Crime and Courts

Retired FBI Counterintelligence Official Arrested For Alleged Money Laundering and Work With Russian Oligarch

A Russian interpreter is also accused in the indictment.

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A retired top official in the FBI's New York office was arrested over the weekend on charges related to money laundering and violating sanctions on Russia, three senior law enforcement officials said Monday.

Charles McGonigal, a 54-year-old who ran counterintelligence out of the agency's field office in Manhattan, was apprehended at JFK Airport on Saturday after returning on a flight from the Mideast, the officials said.

He was named in a five-count federal indictment charging him with violating and conspiring to violate the International Emergency Economic Powers Act (IEEPA), according to U.S. Attorney for the Southern District of New York Damian Williams.

Williams jointly announced Monday's unsealing of the indictment with Michael Driscoll, assistant director in charge of the FBI's New York field office.

Also named in the court documents: Sergey Shestakov, a Russian court and government interpreter. In addition to the IEEPA-related charges, Shestakov is also accused of lying to the FBI.

Both men are expected to appear in Manhattan federal court later Monday.

McGonigal, who retired from the FBI in 2018, supervised and participated in investigations of Russian oligarchs, including Oleg Deripaska. Deripaska, according to the U.S. Treasury, was sanctioned the year McGonigal retired for acting or purporting to act on behalf of a senior Russian government official and for operating in the energy sector of the Russian economy.

According to the indictment, McConigal and Shestakov, an ex-Soviet and Russian diplomat who later became a U.S. citizen and a Russian court and government interpreter, conspired in 2021 to provide services to Deripaska in violation of those sanctions imposed on him three years earlier. They allegedly investigated a rival Russian oligarch in return for payments from Deripaska and attempted to conceal Deripaska's involvement via shell companies and other means.

The pair also allegedly campaigned unsuccessfully in 2019 to have the sanctions against Deripaska removed. Read the full indictment here.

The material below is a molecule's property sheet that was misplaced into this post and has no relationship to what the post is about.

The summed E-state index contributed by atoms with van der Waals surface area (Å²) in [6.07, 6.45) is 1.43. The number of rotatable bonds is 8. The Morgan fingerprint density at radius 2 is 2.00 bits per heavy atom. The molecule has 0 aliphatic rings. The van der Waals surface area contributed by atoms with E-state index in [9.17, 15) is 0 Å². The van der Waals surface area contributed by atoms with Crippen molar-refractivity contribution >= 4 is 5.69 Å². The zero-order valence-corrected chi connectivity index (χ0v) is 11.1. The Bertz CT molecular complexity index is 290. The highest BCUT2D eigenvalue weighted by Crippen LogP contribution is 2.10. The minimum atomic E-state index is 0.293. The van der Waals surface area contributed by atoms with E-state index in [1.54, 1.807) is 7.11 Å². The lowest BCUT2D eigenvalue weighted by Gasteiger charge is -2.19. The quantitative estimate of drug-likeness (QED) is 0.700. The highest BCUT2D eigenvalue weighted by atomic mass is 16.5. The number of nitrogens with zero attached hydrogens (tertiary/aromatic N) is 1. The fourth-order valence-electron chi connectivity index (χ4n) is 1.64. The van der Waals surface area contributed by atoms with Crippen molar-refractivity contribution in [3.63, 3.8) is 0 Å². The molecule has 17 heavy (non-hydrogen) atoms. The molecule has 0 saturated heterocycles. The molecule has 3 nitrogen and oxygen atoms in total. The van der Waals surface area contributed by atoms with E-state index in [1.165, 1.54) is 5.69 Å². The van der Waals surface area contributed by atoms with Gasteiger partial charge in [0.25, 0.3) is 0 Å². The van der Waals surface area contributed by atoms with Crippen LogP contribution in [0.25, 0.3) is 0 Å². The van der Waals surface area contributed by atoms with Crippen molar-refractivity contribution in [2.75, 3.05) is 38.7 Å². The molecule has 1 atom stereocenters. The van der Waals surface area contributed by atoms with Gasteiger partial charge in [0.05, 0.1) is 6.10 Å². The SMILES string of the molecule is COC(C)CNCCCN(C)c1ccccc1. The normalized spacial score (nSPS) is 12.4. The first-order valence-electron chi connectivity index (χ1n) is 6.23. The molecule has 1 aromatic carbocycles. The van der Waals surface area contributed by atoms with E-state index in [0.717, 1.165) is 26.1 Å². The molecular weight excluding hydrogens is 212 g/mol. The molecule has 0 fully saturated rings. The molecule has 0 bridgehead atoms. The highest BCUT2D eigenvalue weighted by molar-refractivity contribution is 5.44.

Information on a possible attorney for McGonigal wasn't immediately available, nor were details on a lawyer for Shestakov, 69, known. McGonigal pleaded not guilty and was released on $500,000 bond. He will be able to travel freely within the U.S., but will need permission to travel outside the country for business.

The two men each face four counts carrying a maximum sentence of 20 years in prison. Shestakov's false statement charge carries a maximum sentence of five years in prison.

"As alleged, Charles McGonigal, a former high-level FBI official, and Sergey Shestakov, a Court interpreter, violated U.S. sanctions by agreeing to provide services to Oleg Deripaska, a sanctioned Russian oligarch," Williams said in a statement. "They both previously worked with Deripaska to attempt to have his sanctions removed, and, as public servants, they should have known better." 

"The FBI is committed to the enforcement of economic sanctions designed to protect the United States and our allies, especially against hostile activities of a foreign government and its actors," Driscoll added. "There are no exceptions for anyone, including a former FBI official like Mr. McGonigal. Supporting a designated threat to the United States and our allies is a crime the FBI will continue to pursue aggressively."

In a statement, FBI Director Christopher Wray said that the bureau "will go to great lengths to investigate and hold accountable anyone who violates the law, including when the individual is an FBI employee. We hold ourselves to the highest standard, and our focus will remain on our mission and on doing the right thing, in the right way, every time."

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